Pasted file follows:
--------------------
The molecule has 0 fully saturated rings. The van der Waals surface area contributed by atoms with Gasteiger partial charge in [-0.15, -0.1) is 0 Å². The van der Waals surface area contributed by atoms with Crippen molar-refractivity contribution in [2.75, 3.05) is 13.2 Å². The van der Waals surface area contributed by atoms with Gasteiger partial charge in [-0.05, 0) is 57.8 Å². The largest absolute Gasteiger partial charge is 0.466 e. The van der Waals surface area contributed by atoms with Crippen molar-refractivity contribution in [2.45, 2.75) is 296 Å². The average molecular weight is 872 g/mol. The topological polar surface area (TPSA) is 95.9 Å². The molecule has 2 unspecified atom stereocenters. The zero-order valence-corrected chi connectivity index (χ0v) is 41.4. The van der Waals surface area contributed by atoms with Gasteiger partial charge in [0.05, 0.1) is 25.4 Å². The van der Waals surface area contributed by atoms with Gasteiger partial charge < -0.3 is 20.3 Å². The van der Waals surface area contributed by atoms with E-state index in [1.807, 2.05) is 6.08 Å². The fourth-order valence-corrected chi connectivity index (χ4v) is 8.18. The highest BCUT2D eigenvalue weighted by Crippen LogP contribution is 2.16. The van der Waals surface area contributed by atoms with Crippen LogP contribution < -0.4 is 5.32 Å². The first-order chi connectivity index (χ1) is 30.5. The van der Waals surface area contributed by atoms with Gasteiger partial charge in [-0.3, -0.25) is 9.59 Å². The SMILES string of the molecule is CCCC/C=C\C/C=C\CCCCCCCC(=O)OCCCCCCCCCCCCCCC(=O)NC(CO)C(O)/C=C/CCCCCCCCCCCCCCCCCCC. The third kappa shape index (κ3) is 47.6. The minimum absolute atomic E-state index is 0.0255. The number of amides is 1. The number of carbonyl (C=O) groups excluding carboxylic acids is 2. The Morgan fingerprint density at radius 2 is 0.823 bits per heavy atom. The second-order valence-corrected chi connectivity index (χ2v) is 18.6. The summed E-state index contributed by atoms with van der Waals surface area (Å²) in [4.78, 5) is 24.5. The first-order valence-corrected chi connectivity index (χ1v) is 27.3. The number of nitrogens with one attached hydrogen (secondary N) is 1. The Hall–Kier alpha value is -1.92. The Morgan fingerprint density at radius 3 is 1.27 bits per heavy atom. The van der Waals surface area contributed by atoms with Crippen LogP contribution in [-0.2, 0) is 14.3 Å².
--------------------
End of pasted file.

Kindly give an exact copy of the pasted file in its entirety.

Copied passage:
The molecule has 0 fully saturated rings. The van der Waals surface area contributed by atoms with Gasteiger partial charge in [-0.15, -0.1) is 0 Å². The van der Waals surface area contributed by atoms with Crippen molar-refractivity contribution in [2.75, 3.05) is 13.2 Å². The van der Waals surface area contributed by atoms with Gasteiger partial charge in [-0.05, 0) is 57.8 Å². The largest absolute Gasteiger partial charge is 0.466 e. The van der Waals surface area contributed by atoms with Crippen molar-refractivity contribution in [2.45, 2.75) is 296 Å². The average molecular weight is 872 g/mol. The topological polar surface area (TPSA) is 95.9 Å². The molecule has 2 unspecified atom stereocenters. The zero-order valence-corrected chi connectivity index (χ0v) is 41.4. The van der Waals surface area contributed by atoms with Gasteiger partial charge in [0.05, 0.1) is 25.4 Å². The van der Waals surface area contributed by atoms with Gasteiger partial charge < -0.3 is 20.3 Å². The van der Waals surface area contributed by atoms with E-state index in [1.807, 2.05) is 6.08 Å². The fourth-order valence-corrected chi connectivity index (χ4v) is 8.18. The highest BCUT2D eigenvalue weighted by Crippen LogP contribution is 2.16. The van der Waals surface area contributed by atoms with Crippen LogP contribution < -0.4 is 5.32 Å². The first-order chi connectivity index (χ1) is 30.5. The van der Waals surface area contributed by atoms with Gasteiger partial charge in [-0.3, -0.25) is 9.59 Å². The SMILES string of the molecule is CCCC/C=C\C/C=C\CCCCCCCC(=O)OCCCCCCCCCCCCCCC(=O)NC(CO)C(O)/C=C/CCCCCCCCCCCCCCCCCCC. The third kappa shape index (κ3) is 47.6. The minimum absolute atomic E-state index is 0.0255. The number of amides is 1. The number of carbonyl (C=O) groups excluding carboxylic acids is 2. The Morgan fingerprint density at radius 2 is 0.823 bits per heavy atom. The second-order valence-corrected chi connectivity index (χ2v) is 18.6. The summed E-state index contributed by atoms with van der Waals surface area (Å²) in [4.78, 5) is 24.5. The first-order valence-corrected chi connectivity index (χ1v) is 27.3. The number of nitrogens with one attached hydrogen (secondary N) is 1. The Hall–Kier alpha value is -1.92. The Morgan fingerprint density at radius 3 is 1.27 bits per heavy atom. The van der Waals surface area contributed by atoms with Crippen LogP contribution in [-0.2, 0) is 14.3 Å².